Monkey

From Wikipedia, the free encyclopedia
Jump to: navigation, search
Monkeys
A Barbary Macaque monkey (Macaca sylvanus)
Scientific classification
Kingdom: Animalia
Phylum: Chordata
Class: Mammalia
Order: Primates
Suborder: Haplorrhini
Families

Cebidae
Aotidae
Pitheciidae
Atelidae
Cercopithecidae

Approximate worldwide distribution of monkeys.
Worldwide range of monkeys.

Monkeys are arboreal mammals in the primate order. Apes are the descendants of Old World monkeys.[1] Monkeys are clever, social animals who are famous for climbing trees easily. Almost every monkey has a tail, even if it is very short.[2]

There are many different kinds of monkeys. The big distinction is between Old World monkeys and New World monkeys.

Some monkeys live in trees, others live on the ground. Different primate families eat fruit, leaves, insects, flowers, small mammals, reptiles, amphibians, crabs or even other monkeys. They can be kept as pets but due to their high intelligence and advanced emotional needs are not suggested. Monkeys can live in forests, savannahs, deserts and even in snowy mountains, but they are most commonly found in rainforests, except for Australia and New Guinea.

A group of monkeys is called a "troop" of monkeys or a "tribe" of monkeys.

Some monkeys are very small, about 15 centimetres (6 in) long and 120 grams (4.2 oz) in weight, while other monkeys can be very big, about 1 metre (3 ft 3 in) long and 35 kilograms (77 lb) in weight.

Where they live[change | change source]

There are two groups of monkeys that live in different places: the New World Monkeys in South America and the Old World Monkeys from Africa and Asia.[3] New World Monkeys are often smaller than Old World Monkeys.[4] Monkeys have long arms and legs to help them swing from trees. Some monkeys' tails can wrap tightly around branches, almost like a "fifth limb".[4] This type of tail is prehensile. Most monkeys are arboreal (live in the trees), but some live on the ground.[3]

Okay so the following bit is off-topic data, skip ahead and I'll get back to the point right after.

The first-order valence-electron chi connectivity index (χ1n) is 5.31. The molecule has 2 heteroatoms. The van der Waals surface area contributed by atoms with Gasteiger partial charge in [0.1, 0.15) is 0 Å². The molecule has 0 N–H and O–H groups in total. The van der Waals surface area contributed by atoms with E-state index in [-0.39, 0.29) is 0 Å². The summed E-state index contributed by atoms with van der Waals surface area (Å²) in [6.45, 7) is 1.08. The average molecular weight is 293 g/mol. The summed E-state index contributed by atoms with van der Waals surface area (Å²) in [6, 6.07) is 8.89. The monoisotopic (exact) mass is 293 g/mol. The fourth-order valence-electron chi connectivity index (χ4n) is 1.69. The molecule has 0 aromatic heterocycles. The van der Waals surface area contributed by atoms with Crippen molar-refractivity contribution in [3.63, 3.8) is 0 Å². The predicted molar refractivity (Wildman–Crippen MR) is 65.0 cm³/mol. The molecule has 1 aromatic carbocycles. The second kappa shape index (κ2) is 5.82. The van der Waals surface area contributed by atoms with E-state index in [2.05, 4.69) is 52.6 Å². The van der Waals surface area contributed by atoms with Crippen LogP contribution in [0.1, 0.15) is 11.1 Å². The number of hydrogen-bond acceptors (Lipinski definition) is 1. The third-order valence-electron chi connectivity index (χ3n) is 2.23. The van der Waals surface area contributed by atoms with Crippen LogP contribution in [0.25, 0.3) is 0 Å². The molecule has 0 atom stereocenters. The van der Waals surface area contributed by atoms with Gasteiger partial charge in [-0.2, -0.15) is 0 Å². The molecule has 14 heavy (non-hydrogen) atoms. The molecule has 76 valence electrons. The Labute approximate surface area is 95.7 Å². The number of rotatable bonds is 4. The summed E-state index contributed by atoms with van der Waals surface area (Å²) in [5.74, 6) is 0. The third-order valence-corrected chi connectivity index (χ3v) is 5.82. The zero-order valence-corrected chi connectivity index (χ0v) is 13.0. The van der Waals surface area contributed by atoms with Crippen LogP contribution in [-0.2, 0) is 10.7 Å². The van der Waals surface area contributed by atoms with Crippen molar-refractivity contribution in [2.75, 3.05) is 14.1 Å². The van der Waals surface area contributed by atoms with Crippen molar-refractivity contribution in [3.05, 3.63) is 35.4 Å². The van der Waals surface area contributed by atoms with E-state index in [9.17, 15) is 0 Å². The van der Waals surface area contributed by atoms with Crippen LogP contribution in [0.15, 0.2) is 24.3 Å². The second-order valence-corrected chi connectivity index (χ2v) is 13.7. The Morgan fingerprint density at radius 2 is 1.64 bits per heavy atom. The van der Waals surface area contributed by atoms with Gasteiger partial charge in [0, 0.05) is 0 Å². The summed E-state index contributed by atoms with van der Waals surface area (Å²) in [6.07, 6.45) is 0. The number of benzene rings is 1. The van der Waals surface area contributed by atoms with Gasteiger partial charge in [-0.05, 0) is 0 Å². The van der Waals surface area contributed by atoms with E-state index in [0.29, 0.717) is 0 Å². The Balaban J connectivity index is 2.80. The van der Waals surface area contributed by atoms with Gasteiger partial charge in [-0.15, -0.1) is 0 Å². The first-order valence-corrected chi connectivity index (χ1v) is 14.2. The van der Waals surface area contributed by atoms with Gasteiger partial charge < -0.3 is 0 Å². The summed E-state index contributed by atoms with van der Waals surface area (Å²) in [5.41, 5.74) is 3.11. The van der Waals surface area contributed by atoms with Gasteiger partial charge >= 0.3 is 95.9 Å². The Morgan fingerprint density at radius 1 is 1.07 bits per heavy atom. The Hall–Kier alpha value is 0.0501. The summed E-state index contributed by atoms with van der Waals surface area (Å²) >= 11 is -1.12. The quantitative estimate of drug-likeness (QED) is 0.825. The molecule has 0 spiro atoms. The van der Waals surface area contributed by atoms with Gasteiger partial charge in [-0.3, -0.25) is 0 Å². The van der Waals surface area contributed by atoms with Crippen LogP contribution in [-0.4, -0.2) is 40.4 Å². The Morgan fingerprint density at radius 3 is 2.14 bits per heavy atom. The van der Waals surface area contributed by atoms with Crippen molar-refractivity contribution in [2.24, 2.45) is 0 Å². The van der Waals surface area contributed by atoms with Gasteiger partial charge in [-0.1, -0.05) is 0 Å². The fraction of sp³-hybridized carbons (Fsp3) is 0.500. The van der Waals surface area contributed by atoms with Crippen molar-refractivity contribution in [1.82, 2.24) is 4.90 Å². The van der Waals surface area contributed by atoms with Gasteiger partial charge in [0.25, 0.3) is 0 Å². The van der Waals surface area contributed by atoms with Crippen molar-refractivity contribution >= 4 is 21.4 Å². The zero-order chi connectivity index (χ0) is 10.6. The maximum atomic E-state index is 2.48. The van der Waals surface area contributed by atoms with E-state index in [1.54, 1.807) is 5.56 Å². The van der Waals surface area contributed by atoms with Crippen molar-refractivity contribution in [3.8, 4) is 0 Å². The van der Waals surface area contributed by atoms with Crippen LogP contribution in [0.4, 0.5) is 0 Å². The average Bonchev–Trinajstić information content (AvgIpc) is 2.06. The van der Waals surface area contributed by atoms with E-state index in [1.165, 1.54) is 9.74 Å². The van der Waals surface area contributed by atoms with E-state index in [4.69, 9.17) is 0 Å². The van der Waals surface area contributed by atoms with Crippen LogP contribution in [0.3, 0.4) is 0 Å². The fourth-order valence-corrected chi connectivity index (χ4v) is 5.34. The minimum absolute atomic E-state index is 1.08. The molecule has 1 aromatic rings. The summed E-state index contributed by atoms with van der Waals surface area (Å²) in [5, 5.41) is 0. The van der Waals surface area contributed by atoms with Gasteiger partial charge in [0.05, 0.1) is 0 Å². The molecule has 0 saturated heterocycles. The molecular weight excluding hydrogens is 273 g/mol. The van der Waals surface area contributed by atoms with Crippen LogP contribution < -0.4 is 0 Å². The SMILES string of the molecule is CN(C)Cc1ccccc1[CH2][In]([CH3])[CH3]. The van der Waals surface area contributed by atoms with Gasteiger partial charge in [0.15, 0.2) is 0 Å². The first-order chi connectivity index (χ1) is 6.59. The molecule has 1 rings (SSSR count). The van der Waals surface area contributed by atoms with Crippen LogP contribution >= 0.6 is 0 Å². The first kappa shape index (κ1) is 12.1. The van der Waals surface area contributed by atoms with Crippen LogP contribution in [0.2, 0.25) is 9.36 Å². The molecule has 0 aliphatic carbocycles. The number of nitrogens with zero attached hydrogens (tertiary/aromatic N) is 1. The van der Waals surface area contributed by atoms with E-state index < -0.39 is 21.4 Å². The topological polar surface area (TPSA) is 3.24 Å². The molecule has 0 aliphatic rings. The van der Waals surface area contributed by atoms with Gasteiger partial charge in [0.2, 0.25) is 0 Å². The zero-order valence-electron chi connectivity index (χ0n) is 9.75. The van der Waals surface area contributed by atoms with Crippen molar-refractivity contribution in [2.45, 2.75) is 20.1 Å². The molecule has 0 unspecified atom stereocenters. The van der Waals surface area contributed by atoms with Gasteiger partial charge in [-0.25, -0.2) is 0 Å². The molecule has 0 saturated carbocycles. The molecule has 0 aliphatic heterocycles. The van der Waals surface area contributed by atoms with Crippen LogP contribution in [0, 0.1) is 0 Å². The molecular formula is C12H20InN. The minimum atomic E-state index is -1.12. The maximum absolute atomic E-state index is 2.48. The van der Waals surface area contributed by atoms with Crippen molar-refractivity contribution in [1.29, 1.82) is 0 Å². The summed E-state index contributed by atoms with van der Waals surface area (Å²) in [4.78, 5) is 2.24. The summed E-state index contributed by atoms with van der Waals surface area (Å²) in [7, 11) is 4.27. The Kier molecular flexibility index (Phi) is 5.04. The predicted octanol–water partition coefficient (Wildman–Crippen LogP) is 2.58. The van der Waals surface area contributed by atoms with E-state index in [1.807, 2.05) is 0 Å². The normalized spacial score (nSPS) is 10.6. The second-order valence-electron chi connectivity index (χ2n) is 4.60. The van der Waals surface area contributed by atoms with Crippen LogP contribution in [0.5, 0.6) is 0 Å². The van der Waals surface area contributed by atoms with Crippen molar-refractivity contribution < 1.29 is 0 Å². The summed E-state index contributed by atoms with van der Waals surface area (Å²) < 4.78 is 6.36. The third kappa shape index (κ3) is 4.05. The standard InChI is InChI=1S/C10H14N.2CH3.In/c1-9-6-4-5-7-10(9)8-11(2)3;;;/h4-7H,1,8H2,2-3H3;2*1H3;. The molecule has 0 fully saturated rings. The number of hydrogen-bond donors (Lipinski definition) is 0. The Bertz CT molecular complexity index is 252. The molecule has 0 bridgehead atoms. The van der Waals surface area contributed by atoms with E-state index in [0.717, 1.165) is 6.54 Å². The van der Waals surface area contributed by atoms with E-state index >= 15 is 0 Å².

Smallest monkey[change | change source]

The smallest known monkey is the Pygmy Marmoset. It is about 14-16cm in size (without the tail). It weighs about 120 grams. It lives in the treetops of rainforests in Brazil, Colombia and Ecuador. The largest known monkey is the Mandrill. It can grow to about 1 m in size. Adults weigh up to 35 kg. The monkeys often climb with the help of their tails.

Origin[change | change source]

The word monkey might have come from a popular German story, "Roman de Renart" (Reynard the Fox). In there, the name of the son of Martin the Ape is Moneke.[5]

As food[change | change source]

In Africa, monkeys can be sold as "bushmeat" (meat of wild animals).[6] Monkey brains are eaten in some parts of Africa, South Asia, and China.[7]

References[change | change source]

Related pages[change | change source]

Other websites[change | change source]